Discouraging tales of brush, poison oak, ticks, ripped clothes and battered psyches seem to be the "norm" for reports from the "standard" southern route up Homers Nose, this otherwise innocuous western Sierra peak that's "innocently" nestled just inside the southwestern corner of Sequoia National Park. We had originally planned to take the traditional route up this peak (via South Fork and Clough Cave) and suffer the consequences as had our precedent peers. But not being one to always follow the trend, it was mandatory for me to assess all the options. It was suggested to me by my friend Brian Smith (soon to be SPS list finisher) that we consider an approach from the north since his preliminary research revealed roads yielding access into the area. So, acting on some dated but essential information passed on to me from Ron Hudson, we set out to forge what was to hopefully be a better, or at least easier, route than that from South Fork. Foremost, we didn't want to hack through brush and poison oak (been there, done that). Directed by Brian's information, I scanned (aged) 7.5' maps for the area around Homers Nose which actually reveal a variety of route options. However, none are as "short" as the route from Clough Cave coming up from the south. But, keep in mind, "short" is relative when you're hacking/groping through thick brush. Anything would be better than that, especially after reading all the compelling reports. Odd that some of the more astute SPSers and PCSers hadn't researched these options. Anyway, to get to the point and after much map assessment and deliberation with my hiking friend, Brian Smith, we decided to scout out and hopefully succeed at a route from the northwest that was originally pioneered by Ron Hudson back in 1996. However, thanks to Brian's observations, we were able to refine Ron's route in to a dayhike and specifically, we came at the peak out of Oak Grove, which is not much more than a place name along the Mineral King road. We arrived near Oak Grove in the dark Friday. The 7.5' map revealed a nearby "4WD" track that could ultimately get us to about 6000' on Salt Creek Ridge. If this all panned out, that would eliminate any intense brushwhacking, deposit us beyond/above any poison oak threats and have us ideally situated conveniently on the Salt Creek Ridge ridgeline where we'd be in "easy" forested terrain, above the thick brush-laden slopes that blanket the peak's lower flanks. The big question was, was this 4WD track good and was its bridge over the East Fork intact? A quick recon Friday night revealed the bridge was indeed intact and superficially the road was too, in fact, it looked in excellent condition, but, for how far? Saturday morning, we'd find that out and much more. Departing Saturday just before 7 AM under ideal Fall conditions, we quickly made our way over the bridge and continued walking up an excellent dirt road that, had there not been a locked gate at the pavement, we could have driven up to 5,400' (mountain bikes are a viable option up to and perhaps beyond here). The roads shown on the latest 7.5' map (Case Mtn., CA, 1987, 40') are not quite accurate in the (Case Mountain Grove) area, so good intuition and compass bearings are necessary to lead you from about the 5200' contour along the remaining 4WD track shown on the map, to where it intersects the better road shown at 5870T. Some old residual 4WD tracks and some newer 2WD roads are not shown on the 7.5' map, but, it's not too difficult to navigate through this area. From the 5870T intersection, we followed excellent dirt roads southeast towards point 6015T along Salt Creek Ridge. Keep in mind, there has been virtually NO brush whatsoever until this point! We were beyond exhilarated having avoided that dilemma we'd heard too much about. From the vicinity of 6015T, a sometimes-faint and patchy use trail warbles up the sometimes-steep SCR ridgeline to the 9040' summit. Some minimal brush is encountered along the way, but it's virtually inconsequential. The bigger obstacles, if that's the right word, are several large rock croppings along the ridgeline that can be passed by dropping off the ridgeline's apex as needed. The forest in here is lush pine. Despite this though, there isn't too much redeeming value in this long approach (other than brush avoidance), except for a few rare Giant Sequoias that haven't been cut down around the 5500' elevation. However, the summit views are well worth the effort. And perhaps most dramatic, are the sheer granite faces of Homers' southern walls, rivaling those of perhaps, Yosemite. With breaks, lunch and navigational checks, our ascent time was 7.5 hours, we arrived on top about 2:30 PM, the good ammo can left by Doug Bear is still intact, not many people climb this isolated summit. We spent nearly an hour on top, basking in the sun and enjoying the clear views to the east and north. We departed the summit at 3:30PM and retraced our exact path as best we could back to the dirt road near 6015T. Once back on good dirt road near twilight, we relaxed a little. The glowing, nearly-fluorescent orange sunset against the nearby towers and walls of Castle Rocks and the Sierra was stunning and almost surreal. We arrived back at the trailhead at 8:30 PM (well in to dark, take headlamps), making for a 13.5 hour dayhike, not really all that bad. After several adult beverages and copious amounts of chips, we departed for Wolverton/Lodgepole. We dayhiked Silliman (extremely clear summit views, amazing how little snow is left in the Sierra) on Sunday and then returned home. My estimate for the Homers' roundtrip via this northwesternern approach is 22 miles, 6500' gain (net), extreme class one+, 12-14 hours. However, I had my Avocet altimeter accumulator running and the ascent's "gross" gain was 7,200'. But, since there are several dips along the ascent/descent, the total day's gain for the roundtrip was nearly 8,000'. There were several small streams flowing along the way, but residual evidence of cattle was also noted, so a water pump is prudent. Furthermore, public access to these dirt roads is blocked by locked gates. We saw a lot of fresh tire tracks en route, but never saw anyone.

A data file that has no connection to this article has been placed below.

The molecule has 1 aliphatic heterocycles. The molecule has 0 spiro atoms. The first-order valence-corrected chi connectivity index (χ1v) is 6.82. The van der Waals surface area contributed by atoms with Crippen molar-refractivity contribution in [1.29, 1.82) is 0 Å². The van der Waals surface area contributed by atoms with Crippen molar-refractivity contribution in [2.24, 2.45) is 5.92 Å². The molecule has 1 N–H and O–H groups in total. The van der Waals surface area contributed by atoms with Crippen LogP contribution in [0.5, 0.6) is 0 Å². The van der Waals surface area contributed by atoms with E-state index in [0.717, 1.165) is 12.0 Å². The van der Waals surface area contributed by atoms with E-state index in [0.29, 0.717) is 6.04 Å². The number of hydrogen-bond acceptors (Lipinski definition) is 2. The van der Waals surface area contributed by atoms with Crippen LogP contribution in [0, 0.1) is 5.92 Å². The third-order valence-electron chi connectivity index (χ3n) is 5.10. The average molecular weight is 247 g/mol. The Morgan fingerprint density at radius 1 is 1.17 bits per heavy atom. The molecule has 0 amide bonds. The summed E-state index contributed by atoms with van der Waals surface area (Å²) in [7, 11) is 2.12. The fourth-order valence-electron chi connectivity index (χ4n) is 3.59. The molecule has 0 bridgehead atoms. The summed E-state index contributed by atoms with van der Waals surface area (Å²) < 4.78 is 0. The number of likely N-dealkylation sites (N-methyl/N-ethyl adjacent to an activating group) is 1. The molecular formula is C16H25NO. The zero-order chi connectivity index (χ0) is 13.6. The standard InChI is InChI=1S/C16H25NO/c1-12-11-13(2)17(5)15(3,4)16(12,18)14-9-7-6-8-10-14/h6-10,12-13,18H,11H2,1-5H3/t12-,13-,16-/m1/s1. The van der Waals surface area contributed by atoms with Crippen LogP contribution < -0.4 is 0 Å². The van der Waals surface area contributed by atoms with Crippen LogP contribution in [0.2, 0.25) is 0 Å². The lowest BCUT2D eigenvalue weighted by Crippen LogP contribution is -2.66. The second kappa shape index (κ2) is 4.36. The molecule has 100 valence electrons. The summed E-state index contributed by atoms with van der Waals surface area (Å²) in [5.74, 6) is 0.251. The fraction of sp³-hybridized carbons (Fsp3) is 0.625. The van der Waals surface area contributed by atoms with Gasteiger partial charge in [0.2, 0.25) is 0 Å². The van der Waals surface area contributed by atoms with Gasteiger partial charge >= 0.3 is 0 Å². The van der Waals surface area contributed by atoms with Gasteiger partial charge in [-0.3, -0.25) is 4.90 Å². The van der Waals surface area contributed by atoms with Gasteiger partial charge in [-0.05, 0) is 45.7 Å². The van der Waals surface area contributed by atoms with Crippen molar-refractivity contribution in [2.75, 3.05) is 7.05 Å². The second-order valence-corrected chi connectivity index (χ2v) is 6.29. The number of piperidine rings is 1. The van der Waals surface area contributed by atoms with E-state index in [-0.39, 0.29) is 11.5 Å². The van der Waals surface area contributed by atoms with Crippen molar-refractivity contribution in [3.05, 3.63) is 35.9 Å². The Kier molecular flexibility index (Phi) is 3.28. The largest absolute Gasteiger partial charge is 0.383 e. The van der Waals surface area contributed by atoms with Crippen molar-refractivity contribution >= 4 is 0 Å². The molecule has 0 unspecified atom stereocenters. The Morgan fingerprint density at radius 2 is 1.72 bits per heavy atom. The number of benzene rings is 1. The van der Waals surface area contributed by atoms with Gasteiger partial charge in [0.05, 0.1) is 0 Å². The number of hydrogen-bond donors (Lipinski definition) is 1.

Mandatory maps : 7.5' Case Mtn.; 7.5' Silver City Route notes :

Thanks to Brian Smith and Hillery Royer for their collaboration and quality camaraderie in making this a great and satisfying adventure into the "great unknown". I'm sure over time, this route description will become refined. We found the hike to be enduring yet enjoyable, especially as a Fall dayhike. Some may desire to backpack, but we felt a dayhike was certainly a doable endeavor as we've proven. It was actually quite fun "engineering" a route past the dreaded brush we'd heard so much about which added to the day's satisfaction.